Why you should vote Labour

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The United Kingdom is breaking. That, I trust, is not controversial. Visit one of our underfunded, understaffed hospitals, which are managing the worst A&E waiting times on record, and tell me that our NHS is working. Talk to one of the more-than-a-million households who don’t receive their full Universal Credit entitlement, or the 4.1 million children living in poverty, and tell me that our welfare system is working. Listen to the Committee on Climate Change reporting that two-thirds of potential emissions reductions from current policies are at risk of under-delivery, and tell me that our solutions to climate change are working. Look at our political discourse – online trolling, communities polarised on Brexit, MPs stepping down because of abuse – and tell me that our democracy is working.

The United Kingdom is breaking. That, I trust, is not controversial.

The Labour Party has an answer to the breaking NHS: we will increase the health budget by 4.3% each year, bring back bursaries for student nurses, and set aside money for capital spending. The Labour Party has an answer to the breaking planet: unleashing a green industrial revolution, aiming to hit net zero in the 2030s. The Labour Party has an answer to Brexit: negotiating a credible deal within 3 months and putting it to the people in a referendum alongside Remain. The Labour Party has an answer to the threat of the UK breaking apart: £100bn of investment in Scotland over 10 years, supporting the transition away from the oil and gas sector. On social care, housing and homelessness, animal welfare, transport…Labour’s programme for government is comprehensive and transformative.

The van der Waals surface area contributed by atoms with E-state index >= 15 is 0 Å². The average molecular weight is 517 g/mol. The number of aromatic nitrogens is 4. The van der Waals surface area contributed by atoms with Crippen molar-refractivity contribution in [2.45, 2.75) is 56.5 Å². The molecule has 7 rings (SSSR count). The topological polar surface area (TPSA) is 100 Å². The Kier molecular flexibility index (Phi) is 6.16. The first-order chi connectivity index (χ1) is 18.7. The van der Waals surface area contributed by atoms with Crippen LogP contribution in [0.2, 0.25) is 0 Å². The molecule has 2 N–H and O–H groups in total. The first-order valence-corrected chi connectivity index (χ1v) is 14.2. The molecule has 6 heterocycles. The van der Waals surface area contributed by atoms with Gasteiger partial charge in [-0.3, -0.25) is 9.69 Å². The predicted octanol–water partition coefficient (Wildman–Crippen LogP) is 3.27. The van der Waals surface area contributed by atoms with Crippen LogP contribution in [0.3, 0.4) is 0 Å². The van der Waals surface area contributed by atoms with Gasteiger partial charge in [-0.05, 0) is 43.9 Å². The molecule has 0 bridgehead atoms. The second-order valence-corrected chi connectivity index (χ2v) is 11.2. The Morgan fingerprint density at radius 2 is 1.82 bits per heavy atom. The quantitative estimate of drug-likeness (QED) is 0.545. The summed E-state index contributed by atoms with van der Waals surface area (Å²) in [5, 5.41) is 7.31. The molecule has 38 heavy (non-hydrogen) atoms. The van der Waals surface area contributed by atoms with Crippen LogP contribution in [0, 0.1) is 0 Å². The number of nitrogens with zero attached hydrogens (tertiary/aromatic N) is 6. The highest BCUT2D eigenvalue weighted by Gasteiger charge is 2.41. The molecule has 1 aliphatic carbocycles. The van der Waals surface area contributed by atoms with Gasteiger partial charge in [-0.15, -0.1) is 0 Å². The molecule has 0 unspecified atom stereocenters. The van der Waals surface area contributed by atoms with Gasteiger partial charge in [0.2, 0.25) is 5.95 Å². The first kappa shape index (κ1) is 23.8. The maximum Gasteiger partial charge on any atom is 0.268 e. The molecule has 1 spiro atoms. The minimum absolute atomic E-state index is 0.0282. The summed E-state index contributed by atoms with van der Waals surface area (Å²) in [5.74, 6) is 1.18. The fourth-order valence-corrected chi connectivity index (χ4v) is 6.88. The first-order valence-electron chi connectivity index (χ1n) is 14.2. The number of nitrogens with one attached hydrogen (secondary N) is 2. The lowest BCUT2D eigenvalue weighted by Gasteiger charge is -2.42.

We cannot risk another five years of Conservative recklessness, of ignoring underlying problems with our economy, of pretending to listen to the poorest in our society.

Boris Johnson’s Conservative Party have also tried to offer answers. But these have, in typical Boris Johnson fashion, turned out to be misleading and inadequate. His “40 new hospitals” promise has turned out to be mere upgrades to 6 hospitals; and official documents have shown that the US is pushing for market access to the NHS in trade talks, contradicting the Government. The pledge for 20,000 ‘more’ police on the streets, even if fulfilled, wouldn’t even bring us back to the level we were at before the Conservatives took control in 2010. And the idea that the Tories will simply “get Brexit done” is fantasy – with years of difficult and secretive negotiation lying ahead. We cannot risk another five years of Conservative recklessness, of ignoring underlying problems with our economy, of pretending to listen to the poorest in our society.

Jeremy Corbyn is far from perfect. As a matter of fact, his ability to provide bold solutions for our country’s problems has not been matched by success in driving antisemitism out of the Labour movement. This failure has also been a failure of the Party as a whole; it is right that we accept that, and apologise for it. It is not for me to assert whether the issue has been better articulated by the Chief Rabbi or by Lord Dubs: but what is absolutely clear is that the Party leadership has not been good enough.

Unfortunately, your vote in this election cannot be given to a perfect candidate. No such candidate is standing. Neglecting to vote for one outcome necessarily makes the alternative more likely – in a democracy, there is no escaping our responsibility to choose the country’s future, however imperfect the choices we face. I do not believe that we can trust the Conservatives to protect minorities. From the blatant Islamophobia which Baroness Warsi has been highlighting for years, to off-hand racist and homophobic comments which Johnson has refused to apologise for, to dog-whistle Tory immigration policy that tears apart communities.

You are faced with two radically different options for government. You have heard, and will hear over the next two weeks, radically different stories about what the country’s underlying problems are, and radically different claims about how to solve them. If Johnson wins, I cannot see a bright future for children living in food poverty. I cannot see a bright future for those needing emergency healthcare. I cannot see a bright future for our European partners. I cannot see a bright future for our immigrant communities. So look at our country, consider its future, and ask yourself: who needs you to stand up for them at the ballot box? Then look at the candidates standing in your constituency – look at their parties – and ask yourself: whom do you trust?

Image Credit: The Labour Party